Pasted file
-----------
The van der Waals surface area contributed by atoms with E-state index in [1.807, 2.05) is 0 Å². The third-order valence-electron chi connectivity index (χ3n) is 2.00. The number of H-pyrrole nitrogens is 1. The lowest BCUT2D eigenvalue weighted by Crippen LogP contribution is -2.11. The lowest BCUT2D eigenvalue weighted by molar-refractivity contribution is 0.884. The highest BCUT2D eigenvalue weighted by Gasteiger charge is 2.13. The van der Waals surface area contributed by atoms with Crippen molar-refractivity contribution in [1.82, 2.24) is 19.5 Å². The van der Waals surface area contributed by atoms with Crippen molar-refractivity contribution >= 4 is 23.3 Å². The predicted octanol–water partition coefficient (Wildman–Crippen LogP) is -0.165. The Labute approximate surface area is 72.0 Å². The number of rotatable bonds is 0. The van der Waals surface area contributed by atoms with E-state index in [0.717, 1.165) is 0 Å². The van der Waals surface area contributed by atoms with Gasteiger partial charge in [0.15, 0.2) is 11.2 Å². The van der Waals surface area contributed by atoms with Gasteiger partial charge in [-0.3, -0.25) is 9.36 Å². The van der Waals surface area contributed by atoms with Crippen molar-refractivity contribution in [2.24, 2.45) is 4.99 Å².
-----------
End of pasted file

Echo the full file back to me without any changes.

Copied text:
The van der Waals surface area contributed by atoms with E-state index in [1.807, 2.05) is 0 Å². The third-order valence-electron chi connectivity index (χ3n) is 2.00. The number of H-pyrrole nitrogens is 1. The lowest BCUT2D eigenvalue weighted by Crippen LogP contribution is -2.11. The lowest BCUT2D eigenvalue weighted by molar-refractivity contribution is 0.884. The highest BCUT2D eigenvalue weighted by Gasteiger charge is 2.13. The van der Waals surface area contributed by atoms with Crippen molar-refractivity contribution in [1.82, 2.24) is 19.5 Å². The van der Waals surface area contributed by atoms with Crippen molar-refractivity contribution >= 4 is 23.3 Å². The predicted octanol–water partition coefficient (Wildman–Crippen LogP) is -0.165. The Labute approximate surface area is 72.0 Å². The number of rotatable bonds is 0. The van der Waals surface area contributed by atoms with E-state index in [0.717, 1.165) is 0 Å². The van der Waals surface area contributed by atoms with Gasteiger partial charge in [0.15, 0.2) is 11.2 Å². The van der Waals surface area contributed by atoms with Gasteiger partial charge in [-0.3, -0.25) is 9.36 Å². The van der Waals surface area contributed by atoms with Crippen molar-refractivity contribution in [2.24, 2.45) is 4.99 Å².